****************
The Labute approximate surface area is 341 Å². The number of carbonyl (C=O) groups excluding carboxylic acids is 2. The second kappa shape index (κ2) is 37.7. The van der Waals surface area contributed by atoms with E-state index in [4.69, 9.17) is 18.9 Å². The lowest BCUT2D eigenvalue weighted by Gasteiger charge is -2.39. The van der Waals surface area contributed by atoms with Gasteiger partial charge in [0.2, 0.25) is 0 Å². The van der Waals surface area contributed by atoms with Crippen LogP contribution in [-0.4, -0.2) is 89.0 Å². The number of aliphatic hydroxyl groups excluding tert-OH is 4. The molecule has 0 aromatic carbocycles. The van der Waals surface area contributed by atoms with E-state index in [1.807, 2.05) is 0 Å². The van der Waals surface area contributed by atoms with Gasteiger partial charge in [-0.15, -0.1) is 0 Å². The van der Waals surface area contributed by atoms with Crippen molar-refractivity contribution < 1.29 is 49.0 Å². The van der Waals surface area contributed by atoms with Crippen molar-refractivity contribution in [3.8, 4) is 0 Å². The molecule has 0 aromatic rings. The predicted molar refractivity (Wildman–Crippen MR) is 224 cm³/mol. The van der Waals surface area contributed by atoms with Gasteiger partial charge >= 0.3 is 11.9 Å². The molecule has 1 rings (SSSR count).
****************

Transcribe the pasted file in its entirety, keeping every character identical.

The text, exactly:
The Labute approximate surface area is 341 Å². The number of carbonyl (C=O) groups excluding carboxylic acids is 2. The second kappa shape index (κ2) is 37.7. The van der Waals surface area contributed by atoms with E-state index in [4.69, 9.17) is 18.9 Å². The lowest BCUT2D eigenvalue weighted by Gasteiger charge is -2.39. The van der Waals surface area contributed by atoms with Gasteiger partial charge in [0.2, 0.25) is 0 Å². The van der Waals surface area contributed by atoms with Crippen LogP contribution in [-0.4, -0.2) is 89.0 Å². The number of aliphatic hydroxyl groups excluding tert-OH is 4. The molecule has 0 aromatic carbocycles. The van der Waals surface area contributed by atoms with E-state index in [1.807, 2.05) is 0 Å². The van der Waals surface area contributed by atoms with Gasteiger partial charge in [-0.15, -0.1) is 0 Å². The van der Waals surface area contributed by atoms with Crippen molar-refractivity contribution < 1.29 is 49.0 Å². The van der Waals surface area contributed by atoms with Crippen molar-refractivity contribution in [3.8, 4) is 0 Å². The molecule has 0 aromatic rings. The predicted molar refractivity (Wildman–Crippen MR) is 224 cm³/mol. The van der Waals surface area contributed by atoms with Gasteiger partial charge >= 0.3 is 11.9 Å². The molecule has 1 rings (SSSR count).